Tuesday, June 07, 2005

Worker Shortage? Not if you're looking in the right place.

Someone finally gets it.

I wrote about three weeks ago about how large companies were complaining there will be shortage of IT workers in coming years. Jim Rapoza understands the real problem. (See eWeek) The problem is not a shortage of IT workers. The real problem is a shortage of IT workers who are willing to work 80 hour weeks for low wages.

My big question is when will companies learn the economics of employment. If they paid their CEO only $1 million instead of $20 million they could hire 190 developers at $100,000 a year. The real question is will a $20 million CEO earn a company more money than a $1 million CEO and 190 developers? Based on the fact that I've always worked on development teams of less than 10 people and we were able to turn out some really neat products I would think you could develop profitable ideas with far less than 190 developers.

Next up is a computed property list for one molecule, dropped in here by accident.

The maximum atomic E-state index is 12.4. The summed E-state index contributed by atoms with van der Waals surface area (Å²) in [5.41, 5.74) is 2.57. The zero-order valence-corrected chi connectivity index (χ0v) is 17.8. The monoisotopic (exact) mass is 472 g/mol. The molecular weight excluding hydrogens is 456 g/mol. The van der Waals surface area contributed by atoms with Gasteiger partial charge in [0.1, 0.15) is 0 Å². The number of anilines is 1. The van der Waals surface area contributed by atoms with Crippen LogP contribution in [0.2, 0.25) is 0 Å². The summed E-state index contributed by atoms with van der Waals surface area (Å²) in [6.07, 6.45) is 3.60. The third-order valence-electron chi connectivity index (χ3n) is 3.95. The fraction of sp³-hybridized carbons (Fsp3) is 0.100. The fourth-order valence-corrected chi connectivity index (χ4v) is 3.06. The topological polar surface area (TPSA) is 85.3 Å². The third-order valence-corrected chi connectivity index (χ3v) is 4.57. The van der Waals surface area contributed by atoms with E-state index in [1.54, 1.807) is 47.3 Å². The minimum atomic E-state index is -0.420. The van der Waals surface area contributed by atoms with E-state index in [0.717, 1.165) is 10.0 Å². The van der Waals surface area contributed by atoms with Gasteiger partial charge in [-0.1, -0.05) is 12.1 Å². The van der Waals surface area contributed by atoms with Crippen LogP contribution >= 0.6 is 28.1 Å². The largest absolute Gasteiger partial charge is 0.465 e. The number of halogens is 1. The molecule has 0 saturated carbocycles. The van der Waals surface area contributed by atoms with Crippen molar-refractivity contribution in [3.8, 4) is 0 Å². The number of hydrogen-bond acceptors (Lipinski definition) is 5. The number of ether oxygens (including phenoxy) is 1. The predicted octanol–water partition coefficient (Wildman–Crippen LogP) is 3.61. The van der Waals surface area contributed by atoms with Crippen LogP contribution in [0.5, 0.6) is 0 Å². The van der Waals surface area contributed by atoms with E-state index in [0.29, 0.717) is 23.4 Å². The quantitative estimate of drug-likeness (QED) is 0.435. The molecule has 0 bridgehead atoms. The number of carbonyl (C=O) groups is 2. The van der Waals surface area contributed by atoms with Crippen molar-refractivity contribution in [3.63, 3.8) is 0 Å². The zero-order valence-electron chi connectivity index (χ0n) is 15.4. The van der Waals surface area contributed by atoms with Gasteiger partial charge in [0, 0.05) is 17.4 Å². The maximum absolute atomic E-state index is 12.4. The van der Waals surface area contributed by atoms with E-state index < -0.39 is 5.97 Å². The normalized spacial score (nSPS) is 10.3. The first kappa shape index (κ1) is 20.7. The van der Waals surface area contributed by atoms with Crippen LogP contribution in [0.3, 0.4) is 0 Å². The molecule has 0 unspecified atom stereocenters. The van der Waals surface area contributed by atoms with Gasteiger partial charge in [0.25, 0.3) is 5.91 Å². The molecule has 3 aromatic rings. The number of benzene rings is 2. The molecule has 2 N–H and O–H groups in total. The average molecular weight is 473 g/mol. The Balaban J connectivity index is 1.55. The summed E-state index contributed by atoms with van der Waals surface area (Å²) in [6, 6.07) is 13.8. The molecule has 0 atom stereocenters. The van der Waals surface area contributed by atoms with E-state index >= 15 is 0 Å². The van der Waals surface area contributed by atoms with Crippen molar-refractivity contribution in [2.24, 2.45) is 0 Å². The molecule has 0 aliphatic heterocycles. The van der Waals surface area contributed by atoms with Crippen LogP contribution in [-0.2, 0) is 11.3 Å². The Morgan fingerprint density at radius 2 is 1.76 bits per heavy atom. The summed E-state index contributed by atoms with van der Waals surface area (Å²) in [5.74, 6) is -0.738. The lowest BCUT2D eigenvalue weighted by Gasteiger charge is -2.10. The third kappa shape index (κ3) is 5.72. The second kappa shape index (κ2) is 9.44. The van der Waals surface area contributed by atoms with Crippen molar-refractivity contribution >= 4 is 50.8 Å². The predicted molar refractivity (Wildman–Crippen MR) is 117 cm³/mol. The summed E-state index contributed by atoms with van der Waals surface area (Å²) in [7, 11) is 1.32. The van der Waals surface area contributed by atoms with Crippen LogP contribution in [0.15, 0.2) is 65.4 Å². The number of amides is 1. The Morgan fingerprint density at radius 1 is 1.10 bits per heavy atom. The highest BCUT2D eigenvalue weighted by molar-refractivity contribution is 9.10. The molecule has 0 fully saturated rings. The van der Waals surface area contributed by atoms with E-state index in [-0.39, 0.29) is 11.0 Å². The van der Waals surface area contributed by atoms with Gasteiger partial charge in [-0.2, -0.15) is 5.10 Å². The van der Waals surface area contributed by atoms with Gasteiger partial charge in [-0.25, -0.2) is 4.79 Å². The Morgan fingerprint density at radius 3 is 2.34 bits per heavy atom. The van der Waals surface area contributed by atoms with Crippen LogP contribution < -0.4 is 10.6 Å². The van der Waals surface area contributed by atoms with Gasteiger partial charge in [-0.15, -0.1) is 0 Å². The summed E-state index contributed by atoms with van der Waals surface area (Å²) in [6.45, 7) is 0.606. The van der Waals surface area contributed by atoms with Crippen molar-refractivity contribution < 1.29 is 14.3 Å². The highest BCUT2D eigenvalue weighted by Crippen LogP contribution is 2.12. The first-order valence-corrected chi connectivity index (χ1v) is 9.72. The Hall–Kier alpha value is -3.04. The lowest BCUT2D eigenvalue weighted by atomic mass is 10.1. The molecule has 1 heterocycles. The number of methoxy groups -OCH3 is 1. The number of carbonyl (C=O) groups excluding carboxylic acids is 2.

I think our companies should stop whining about there not being enough H1B visas for them to import cheaper IT workers and cough up some bucks and pay developers what they're really worth. Their current method of operation, layoff and outsource, is only going to lead to a real shortage. They also need to realize that developers with experience really are worth more money than a novice developer. Simply knowing the proper syntax doesn't mean you'll produce great software. Through experience you learn efficient algorithms and clever techniques that a novice would be oblivious to or never even thought was possible. If you need to chop down a tree you can use an ax or you can use a chain saw. Both will get the job done, but one will do it a lot more efficiently.

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